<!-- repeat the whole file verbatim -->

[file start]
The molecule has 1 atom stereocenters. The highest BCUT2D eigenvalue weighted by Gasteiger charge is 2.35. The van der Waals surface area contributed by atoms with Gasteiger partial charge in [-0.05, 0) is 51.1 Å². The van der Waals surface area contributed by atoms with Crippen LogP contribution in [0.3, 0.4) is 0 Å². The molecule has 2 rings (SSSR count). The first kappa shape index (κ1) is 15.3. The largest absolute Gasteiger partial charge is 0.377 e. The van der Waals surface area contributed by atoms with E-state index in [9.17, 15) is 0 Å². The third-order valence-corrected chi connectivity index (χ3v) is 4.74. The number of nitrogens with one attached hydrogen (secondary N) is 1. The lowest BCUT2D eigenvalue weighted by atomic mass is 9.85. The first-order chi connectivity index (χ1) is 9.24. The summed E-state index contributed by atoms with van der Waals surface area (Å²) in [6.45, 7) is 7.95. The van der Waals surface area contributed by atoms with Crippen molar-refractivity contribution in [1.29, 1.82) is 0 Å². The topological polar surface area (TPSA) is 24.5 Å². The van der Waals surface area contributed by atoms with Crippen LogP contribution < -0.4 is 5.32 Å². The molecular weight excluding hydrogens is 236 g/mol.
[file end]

The molecule has 1 atom stereocenters. The highest BCUT2D eigenvalue weighted by Gasteiger charge is 2.35. The van der Waals surface area contributed by atoms with Gasteiger partial charge in [-0.05, 0) is 51.1 Å². The van der Waals surface area contributed by atoms with Crippen LogP contribution in [0.3, 0.4) is 0 Å². The molecule has 2 rings (SSSR count). The first kappa shape index (κ1) is 15.3. The largest absolute Gasteiger partial charge is 0.377 e. The van der Waals surface area contributed by atoms with E-state index in [9.17, 15) is 0 Å². The third-order valence-corrected chi connectivity index (χ3v) is 4.74. The number of nitrogens with one attached hydrogen (secondary N) is 1. The lowest BCUT2D eigenvalue weighted by atomic mass is 9.85. The first-order chi connectivity index (χ1) is 9.24. The summed E-state index contributed by atoms with van der Waals surface area (Å²) in [6.45, 7) is 7.95. The van der Waals surface area contributed by atoms with Crippen molar-refractivity contribution in [1.29, 1.82) is 0 Å². The topological polar surface area (TPSA) is 24.5 Å². The van der Waals surface area contributed by atoms with Crippen LogP contribution < -0.4 is 5.32 Å². The molecular weight excluding hydrogens is 236 g/mol.